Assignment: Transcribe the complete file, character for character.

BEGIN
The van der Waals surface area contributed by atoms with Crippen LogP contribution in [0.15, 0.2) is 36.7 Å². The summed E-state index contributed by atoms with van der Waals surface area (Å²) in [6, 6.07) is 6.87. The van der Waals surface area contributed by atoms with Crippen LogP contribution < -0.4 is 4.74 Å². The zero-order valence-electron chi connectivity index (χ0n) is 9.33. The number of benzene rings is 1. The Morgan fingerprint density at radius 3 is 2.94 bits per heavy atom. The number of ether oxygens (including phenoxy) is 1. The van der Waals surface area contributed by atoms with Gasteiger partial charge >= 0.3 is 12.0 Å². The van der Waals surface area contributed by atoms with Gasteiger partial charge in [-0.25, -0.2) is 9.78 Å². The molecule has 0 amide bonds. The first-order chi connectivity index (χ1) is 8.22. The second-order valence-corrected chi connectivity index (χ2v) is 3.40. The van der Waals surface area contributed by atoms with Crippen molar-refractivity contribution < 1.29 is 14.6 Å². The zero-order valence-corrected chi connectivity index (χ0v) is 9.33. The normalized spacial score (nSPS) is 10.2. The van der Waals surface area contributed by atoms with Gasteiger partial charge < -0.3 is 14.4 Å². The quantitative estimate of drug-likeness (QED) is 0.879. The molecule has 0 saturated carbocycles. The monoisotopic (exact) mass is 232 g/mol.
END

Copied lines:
The van der Waals surface area contributed by atoms with Crippen LogP contribution in [0.15, 0.2) is 36.7 Å². The summed E-state index contributed by atoms with van der Waals surface area (Å²) in [6, 6.07) is 6.87. The van der Waals surface area contributed by atoms with Crippen LogP contribution < -0.4 is 4.74 Å². The zero-order valence-electron chi connectivity index (χ0n) is 9.33. The number of benzene rings is 1. The Morgan fingerprint density at radius 3 is 2.94 bits per heavy atom. The number of ether oxygens (including phenoxy) is 1. The van der Waals surface area contributed by atoms with Gasteiger partial charge >= 0.3 is 12.0 Å². The van der Waals surface area contributed by atoms with Gasteiger partial charge in [-0.25, -0.2) is 9.78 Å². The molecule has 0 amide bonds. The first-order chi connectivity index (χ1) is 8.22. The second-order valence-corrected chi connectivity index (χ2v) is 3.40. The van der Waals surface area contributed by atoms with Crippen molar-refractivity contribution < 1.29 is 14.6 Å². The zero-order valence-corrected chi connectivity index (χ0v) is 9.33. The normalized spacial score (nSPS) is 10.2. The van der Waals surface area contributed by atoms with Gasteiger partial charge < -0.3 is 14.4 Å². The quantitative estimate of drug-likeness (QED) is 0.879. The molecule has 0 saturated carbocycles. The monoisotopic (exact) mass is 232 g/mol.